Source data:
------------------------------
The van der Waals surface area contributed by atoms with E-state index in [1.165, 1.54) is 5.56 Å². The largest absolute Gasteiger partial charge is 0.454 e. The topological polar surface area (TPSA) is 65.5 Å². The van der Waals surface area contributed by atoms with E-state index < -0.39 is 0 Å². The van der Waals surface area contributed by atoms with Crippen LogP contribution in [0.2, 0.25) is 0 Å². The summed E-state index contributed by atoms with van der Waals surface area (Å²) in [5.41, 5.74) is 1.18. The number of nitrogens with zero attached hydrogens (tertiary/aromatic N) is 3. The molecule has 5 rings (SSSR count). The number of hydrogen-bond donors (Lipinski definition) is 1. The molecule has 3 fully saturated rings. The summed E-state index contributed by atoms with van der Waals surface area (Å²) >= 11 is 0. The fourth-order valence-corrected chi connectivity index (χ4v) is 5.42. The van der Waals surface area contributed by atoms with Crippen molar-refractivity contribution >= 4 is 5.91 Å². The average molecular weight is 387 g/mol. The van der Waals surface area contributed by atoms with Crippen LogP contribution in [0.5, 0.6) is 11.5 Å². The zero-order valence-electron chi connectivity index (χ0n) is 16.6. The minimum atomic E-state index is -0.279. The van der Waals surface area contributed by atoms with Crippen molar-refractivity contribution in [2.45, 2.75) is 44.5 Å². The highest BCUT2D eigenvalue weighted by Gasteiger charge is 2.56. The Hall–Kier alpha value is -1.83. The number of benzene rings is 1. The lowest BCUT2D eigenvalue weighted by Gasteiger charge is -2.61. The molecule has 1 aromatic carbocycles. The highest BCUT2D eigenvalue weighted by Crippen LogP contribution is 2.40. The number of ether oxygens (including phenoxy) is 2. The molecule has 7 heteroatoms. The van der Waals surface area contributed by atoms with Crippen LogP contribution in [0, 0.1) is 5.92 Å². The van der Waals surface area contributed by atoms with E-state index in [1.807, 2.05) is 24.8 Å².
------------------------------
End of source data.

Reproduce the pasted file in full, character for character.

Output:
The van der Waals surface area contributed by atoms with E-state index in [1.165, 1.54) is 5.56 Å². The largest absolute Gasteiger partial charge is 0.454 e. The topological polar surface area (TPSA) is 65.5 Å². The van der Waals surface area contributed by atoms with E-state index < -0.39 is 0 Å². The van der Waals surface area contributed by atoms with Crippen LogP contribution in [0.2, 0.25) is 0 Å². The summed E-state index contributed by atoms with van der Waals surface area (Å²) in [5.41, 5.74) is 1.18. The number of nitrogens with zero attached hydrogens (tertiary/aromatic N) is 3. The molecule has 5 rings (SSSR count). The number of hydrogen-bond donors (Lipinski definition) is 1. The molecule has 3 fully saturated rings. The summed E-state index contributed by atoms with van der Waals surface area (Å²) >= 11 is 0. The fourth-order valence-corrected chi connectivity index (χ4v) is 5.42. The van der Waals surface area contributed by atoms with Crippen molar-refractivity contribution >= 4 is 5.91 Å². The average molecular weight is 387 g/mol. The van der Waals surface area contributed by atoms with Crippen LogP contribution in [0.5, 0.6) is 11.5 Å². The zero-order valence-electron chi connectivity index (χ0n) is 16.6. The minimum atomic E-state index is -0.279. The van der Waals surface area contributed by atoms with Crippen molar-refractivity contribution in [2.45, 2.75) is 44.5 Å². The highest BCUT2D eigenvalue weighted by Gasteiger charge is 2.56. The Hall–Kier alpha value is -1.83. The number of benzene rings is 1. The lowest BCUT2D eigenvalue weighted by Gasteiger charge is -2.61. The molecule has 1 aromatic carbocycles. The highest BCUT2D eigenvalue weighted by Crippen LogP contribution is 2.40. The number of ether oxygens (including phenoxy) is 2. The molecule has 7 heteroatoms. The van der Waals surface area contributed by atoms with Crippen LogP contribution in [0, 0.1) is 5.92 Å². The van der Waals surface area contributed by atoms with E-state index in [1.807, 2.05) is 24.8 Å².